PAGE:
Aerolineas Argentinas’ President, Mariano Recalde, announced plans to put in place a reactivation project which expects to see the airline reach profitability within five years (Clarin, 25-Sep-09). The project will be presented to the Argentine Parliament for approval on 01-Oct-09.
Aerolineas Argentinas expects to reach profitability within 5 years
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Argentina Aviation Part 2: Aerolineas Argentinas pressured as competition intensifies
Argentina’s domestic market is poised for more rapid domestic growth driven by further expansion at Aerolineas Argentinas and intensifying competition. Aerolineas has focused primarily on domestic expansion since its renationalisation in 2008 and continues to grow its domestic fleet.
Argentina’s domestic market grew by approximately 60% from 2011 to 2015, driven entirely from expansion at the Aerolineas Argentinas Group. Competition during this period was limited by the restrictive and protectionist policies of the previous government, enabling Aerolineas to increase its market share without having to fend off expansion from its local rival LATAM Argentina, or potential start-ups.
Under the more liberal policies of Argentina’s new government, LATAM Argentina is now free to expand. New airlines are also able to launch, starting with a regional start-up backed by Avianca parent Synergy and a potential new affiliate of the Latin American LCC group Viva. Aerolineas is responding to the prospect of new competition by pursuing more domestic expansion.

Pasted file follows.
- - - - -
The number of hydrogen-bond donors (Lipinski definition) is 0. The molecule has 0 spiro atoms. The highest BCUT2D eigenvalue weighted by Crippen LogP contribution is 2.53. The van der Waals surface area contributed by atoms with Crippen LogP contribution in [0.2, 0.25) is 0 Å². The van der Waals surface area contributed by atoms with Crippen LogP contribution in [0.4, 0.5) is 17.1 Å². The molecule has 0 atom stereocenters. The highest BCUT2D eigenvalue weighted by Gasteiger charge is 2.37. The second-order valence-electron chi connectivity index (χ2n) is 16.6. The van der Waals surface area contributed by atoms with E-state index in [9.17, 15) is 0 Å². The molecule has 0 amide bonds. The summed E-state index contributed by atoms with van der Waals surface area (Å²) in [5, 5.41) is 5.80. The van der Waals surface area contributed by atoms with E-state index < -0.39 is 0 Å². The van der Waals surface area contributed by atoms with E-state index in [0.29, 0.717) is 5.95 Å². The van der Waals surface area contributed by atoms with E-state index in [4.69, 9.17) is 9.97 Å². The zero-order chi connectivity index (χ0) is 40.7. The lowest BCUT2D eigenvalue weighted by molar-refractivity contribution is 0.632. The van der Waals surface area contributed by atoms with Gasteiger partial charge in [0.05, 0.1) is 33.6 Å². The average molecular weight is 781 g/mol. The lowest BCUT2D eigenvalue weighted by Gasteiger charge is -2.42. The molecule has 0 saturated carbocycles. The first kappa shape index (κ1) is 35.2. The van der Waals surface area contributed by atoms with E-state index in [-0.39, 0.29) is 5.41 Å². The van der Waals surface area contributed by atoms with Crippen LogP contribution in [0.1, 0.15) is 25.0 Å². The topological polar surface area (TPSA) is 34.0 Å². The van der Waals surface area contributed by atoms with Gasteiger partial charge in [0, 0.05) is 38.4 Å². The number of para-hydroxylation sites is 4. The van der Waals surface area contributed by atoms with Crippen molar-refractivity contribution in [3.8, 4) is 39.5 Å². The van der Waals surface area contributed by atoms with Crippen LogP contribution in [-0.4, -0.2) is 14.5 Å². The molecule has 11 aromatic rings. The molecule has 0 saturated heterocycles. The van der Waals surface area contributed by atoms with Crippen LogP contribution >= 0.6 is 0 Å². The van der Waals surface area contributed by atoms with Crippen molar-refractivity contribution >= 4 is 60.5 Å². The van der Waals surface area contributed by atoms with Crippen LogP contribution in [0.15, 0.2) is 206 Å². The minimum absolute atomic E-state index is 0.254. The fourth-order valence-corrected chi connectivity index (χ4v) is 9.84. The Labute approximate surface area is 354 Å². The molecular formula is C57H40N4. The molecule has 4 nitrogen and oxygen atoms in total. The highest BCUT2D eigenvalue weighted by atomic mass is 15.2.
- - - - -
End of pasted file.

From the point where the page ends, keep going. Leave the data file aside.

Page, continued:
Argentina: Aerolineas Argentinas faces a tough turnaround with government's new liberal mindset
A new liberalised mindset emerging in Argentina has drawn the attention of Latin American airline groups looking to capitalise on new opportunities in the country’s historically closed-off domestic aviation market. Avianca’s major shareholder Synergy Group is aiming to launch a new domestic airline in Argentina, and the Viva Group is also eying establishing a new airline in the country after abandoning plans to launch its third low cost carrier in Costa Rica.
At the same time, Argentina’s state-owned flag carrier Aerolineas Argentinas is attempting to transition to a more commercially minded airline after years of bleeding cash and being propped by the former Argentinian government. The airline is aiming to become solvent by 2018, but formidable challenges lie ahead for Aerolineas in reaching that goal, evidenced by the airline’s pilots recently resorting to a familiar tactic – staging a strike.
Argentina’s pledge for a more liberalised aviation market is a welcome change, but obstacles loom large for the country’s largest airline and prospective start-ups as the government still regulates domestic fares, and infrastructure costs remain high. Still, a move toward liberalisation in one of Latin America’s most closed-off markets could be one of the most important developments in the region’s aviation industry in the medium to long term.